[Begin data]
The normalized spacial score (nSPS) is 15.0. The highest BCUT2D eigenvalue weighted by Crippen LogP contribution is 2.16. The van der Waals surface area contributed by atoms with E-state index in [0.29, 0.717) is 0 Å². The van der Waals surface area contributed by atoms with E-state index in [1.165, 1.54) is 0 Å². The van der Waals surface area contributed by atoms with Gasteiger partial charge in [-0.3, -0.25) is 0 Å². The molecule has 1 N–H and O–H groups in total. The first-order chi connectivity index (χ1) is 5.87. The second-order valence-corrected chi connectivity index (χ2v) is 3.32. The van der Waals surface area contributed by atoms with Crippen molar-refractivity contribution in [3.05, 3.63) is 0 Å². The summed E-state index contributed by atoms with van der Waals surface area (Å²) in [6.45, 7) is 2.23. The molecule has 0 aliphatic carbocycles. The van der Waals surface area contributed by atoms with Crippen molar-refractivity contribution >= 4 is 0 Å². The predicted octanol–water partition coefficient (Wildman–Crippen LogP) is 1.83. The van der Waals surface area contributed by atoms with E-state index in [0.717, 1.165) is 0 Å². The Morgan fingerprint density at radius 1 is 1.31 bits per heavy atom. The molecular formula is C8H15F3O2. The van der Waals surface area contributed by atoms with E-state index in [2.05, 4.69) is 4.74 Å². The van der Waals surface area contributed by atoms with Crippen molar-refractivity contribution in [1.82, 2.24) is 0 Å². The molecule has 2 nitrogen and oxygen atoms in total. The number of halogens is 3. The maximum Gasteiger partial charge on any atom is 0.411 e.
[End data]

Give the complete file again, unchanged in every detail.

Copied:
The normalized spacial score (nSPS) is 15.0. The highest BCUT2D eigenvalue weighted by Crippen LogP contribution is 2.16. The van der Waals surface area contributed by atoms with E-state index in [0.29, 0.717) is 0 Å². The van der Waals surface area contributed by atoms with E-state index in [1.165, 1.54) is 0 Å². The van der Waals surface area contributed by atoms with Gasteiger partial charge in [-0.3, -0.25) is 0 Å². The molecule has 1 N–H and O–H groups in total. The first-order chi connectivity index (χ1) is 5.87. The second-order valence-corrected chi connectivity index (χ2v) is 3.32. The van der Waals surface area contributed by atoms with Crippen molar-refractivity contribution in [3.05, 3.63) is 0 Å². The summed E-state index contributed by atoms with van der Waals surface area (Å²) in [6.45, 7) is 2.23. The molecule has 0 aliphatic carbocycles. The van der Waals surface area contributed by atoms with Crippen molar-refractivity contribution >= 4 is 0 Å². The predicted octanol–water partition coefficient (Wildman–Crippen LogP) is 1.83. The van der Waals surface area contributed by atoms with E-state index in [0.717, 1.165) is 0 Å². The Morgan fingerprint density at radius 1 is 1.31 bits per heavy atom. The molecular formula is C8H15F3O2. The van der Waals surface area contributed by atoms with E-state index in [2.05, 4.69) is 4.74 Å². The van der Waals surface area contributed by atoms with Crippen molar-refractivity contribution in [1.82, 2.24) is 0 Å². The molecule has 2 nitrogen and oxygen atoms in total. The number of halogens is 3. The maximum Gasteiger partial charge on any atom is 0.411 e.